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Trudeau’s Toughness on China May Be Too Little, Too Late

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Michael Kovrig, left, a former diplomat, and Michael Spavor, an entrepreneur

Michael Kovrig, left, a former diplomat, and Michael Spavor, an entrepreneur, have been detained in China. Photo: Left, Julie David De Lossy; right, Associated Press.

Warming weather in Ottawa has coincided with heated words from Prime Minister Trudeau on China’s illegal detainment of two Canadian citizens abroad. While Trudeau is right to take a stronger stance, the timing and intensity of these critiques may be too little, too late.

Canada’s cold relationship with China was in the spotlight this past week following the release of a letter encouraging Trudeau to release Meng Wanzhou in exchange for Canadians Michael Spavor and Michael Korvig, who’ve been detained in China for over 500 days. The letter was penned by nineteen prominent Canadians including several former parliamentarians, legal experts and diplomats representing all sides of the political aisle. The missive also followed heartwrenching public pleas from Michael Korvig’s wife for the government to help free her husband from torturous conditions in Chinese prison.

The authors in question posited that Trudeau (and more specifically, Justice Minister David Lametti) is on sound legal footing to preemptively end the extradition process against Meng, which would allow her to return to China and open negotiation for the return of the two Michaels to Canada. While there would certainly be blowback for Canada from the United States (as they are the ones seeking to extradite Wanzhou), the signatories argued that our friendship with our southern neighbours could weather a storm created by opting to release Meng.

The choice to free Wanzhou has no doubt crossed the minds of some in government. Canada’s reliance on PPE from China during the pandemic, ongoing trade spats impacting farmers and big decisions on 5G telecommunication networks have all been outcomes of our icy relationship with Beijing. With the United Nations Security Council seat formally off the table, the Prime Minister may be feeling less concerned about the views of allies than he was just weeks ago. With Donald Trump preoccupied by re-election, his wrath for Trudeau should Meng be released could be fleeting. Certainly, the option to opt out of the extradition process, return the Michaels, and attempt to rebuild ties with Beijing could seem attractive to those who want to put this diplomatic spat in the rearview mirror.

But that advice from politicians past was quashed last week.When asked about the letter, Trudeau acknowledged – with notable conviction – that freeing Meng would expose Canadians to risk when travelling abroad. Engaging in “hostage diplomacy” would be a threat to travellers in any country which sought to gain leverage over Canada, and would be a dangerous precedent to set. Trudeau’s Justice Minister echoed a similar sentiment later in the week, saying that he knew the legal options available to him and wouldn’t be taking any further action, at least until the courts have had their say.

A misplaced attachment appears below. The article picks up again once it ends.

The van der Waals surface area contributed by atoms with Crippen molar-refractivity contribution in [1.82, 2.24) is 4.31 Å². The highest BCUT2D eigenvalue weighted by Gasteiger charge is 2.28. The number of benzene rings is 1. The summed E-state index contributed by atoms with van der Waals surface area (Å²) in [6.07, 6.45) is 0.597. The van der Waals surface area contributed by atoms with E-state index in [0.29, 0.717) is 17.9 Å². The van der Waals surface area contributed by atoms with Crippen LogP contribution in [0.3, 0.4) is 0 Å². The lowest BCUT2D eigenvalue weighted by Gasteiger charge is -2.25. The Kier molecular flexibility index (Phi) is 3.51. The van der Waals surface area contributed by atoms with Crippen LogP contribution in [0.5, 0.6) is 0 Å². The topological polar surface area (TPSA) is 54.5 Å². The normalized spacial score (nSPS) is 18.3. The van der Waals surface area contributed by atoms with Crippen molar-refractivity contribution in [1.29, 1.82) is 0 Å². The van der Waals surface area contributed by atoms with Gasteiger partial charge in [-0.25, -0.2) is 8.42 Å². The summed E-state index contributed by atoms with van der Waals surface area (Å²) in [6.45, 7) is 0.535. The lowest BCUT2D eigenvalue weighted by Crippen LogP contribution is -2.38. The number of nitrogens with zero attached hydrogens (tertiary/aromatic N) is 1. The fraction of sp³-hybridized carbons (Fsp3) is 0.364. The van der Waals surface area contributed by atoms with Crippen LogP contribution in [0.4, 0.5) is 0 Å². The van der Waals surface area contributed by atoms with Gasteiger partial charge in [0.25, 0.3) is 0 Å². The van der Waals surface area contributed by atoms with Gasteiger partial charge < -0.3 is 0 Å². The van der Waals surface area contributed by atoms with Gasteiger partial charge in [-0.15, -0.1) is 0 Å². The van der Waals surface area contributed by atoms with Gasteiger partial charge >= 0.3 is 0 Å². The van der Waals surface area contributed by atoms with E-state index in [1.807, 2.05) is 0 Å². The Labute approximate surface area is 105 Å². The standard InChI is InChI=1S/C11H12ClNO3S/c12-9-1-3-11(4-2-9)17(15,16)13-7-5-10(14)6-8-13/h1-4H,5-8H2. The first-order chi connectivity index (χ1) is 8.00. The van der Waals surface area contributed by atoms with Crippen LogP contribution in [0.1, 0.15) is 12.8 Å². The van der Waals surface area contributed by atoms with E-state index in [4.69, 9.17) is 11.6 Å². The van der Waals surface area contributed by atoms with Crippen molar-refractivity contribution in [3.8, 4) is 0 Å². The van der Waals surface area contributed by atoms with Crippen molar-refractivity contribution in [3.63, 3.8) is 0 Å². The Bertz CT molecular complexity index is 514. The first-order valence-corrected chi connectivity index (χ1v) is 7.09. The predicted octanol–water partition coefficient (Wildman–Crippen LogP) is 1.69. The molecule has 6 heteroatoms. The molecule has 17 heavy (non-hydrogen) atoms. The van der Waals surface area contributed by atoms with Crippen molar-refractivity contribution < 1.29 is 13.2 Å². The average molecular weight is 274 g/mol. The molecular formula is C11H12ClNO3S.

It wasn’t necessary for Trudeau to take the tact he did. The Prime Minister could have given answers similar to ones in the past, and made vague allusions to continuing to work behind the scenes and with allies to bring the two Michaels home. Instead, it was used as an opportunity to send a clear message to the communist regime in Beijing that a prisoner exchange was off the table.

Set against the backdrop of no longer courting China’s allies for a UNSC seat and the renewed requirement for friendly ties to the current US administration amidst tariff rhetoric, these talking points aren’t a coincidence.

The shift in tone was met with enthusiasm by Conservatives, who have been pushing for a more hardline approach to China for some time. The Tories (including leadership frontrunners Peter MacKay and Erin O’Toole) have suggested applying Magnitsky Act sanctions to senior Communist Party officials, which would allow Canada to impose financial and other restrictions on foreign nationals who’ve been recognized internationally for having violated human rights. This could be emboldened by a Government of Canada travel advisory or directive warning all Canadians about the dangers of travelling to China at this time.

While these are certainly options for Trudeau to consider, it is hard to see the government prioritizing action over conversation. Interfering in apolitical proceedings would contradict the government’s previous messaging around respecting the rule of law. Further, preempting court proceedings and judicial rulings would bring back painful memories of the SNC Lavalin scandal, where the Liberals were accused of doing the very thing they are disavowing.

But the two Michaels are running out of time. Both have now been charged with espionage in Beijing’s kangaroo court, which carries a minimum ten year prison sentence. Waiting for a change of heart from the Xi administration – or the Trump administration – could leave the two Michaels imprisoned for far longer. Any action taken has a multitude of risks and consequences, but inaction will do nothing to improve diplomatic relations nor the situation for the two Michaels.

If decisions aren’t taken quickly, Canada’s caution may be costly.

Michael Kovrig, left, a former diplomat, and Michael Spavor, an entrepreneur

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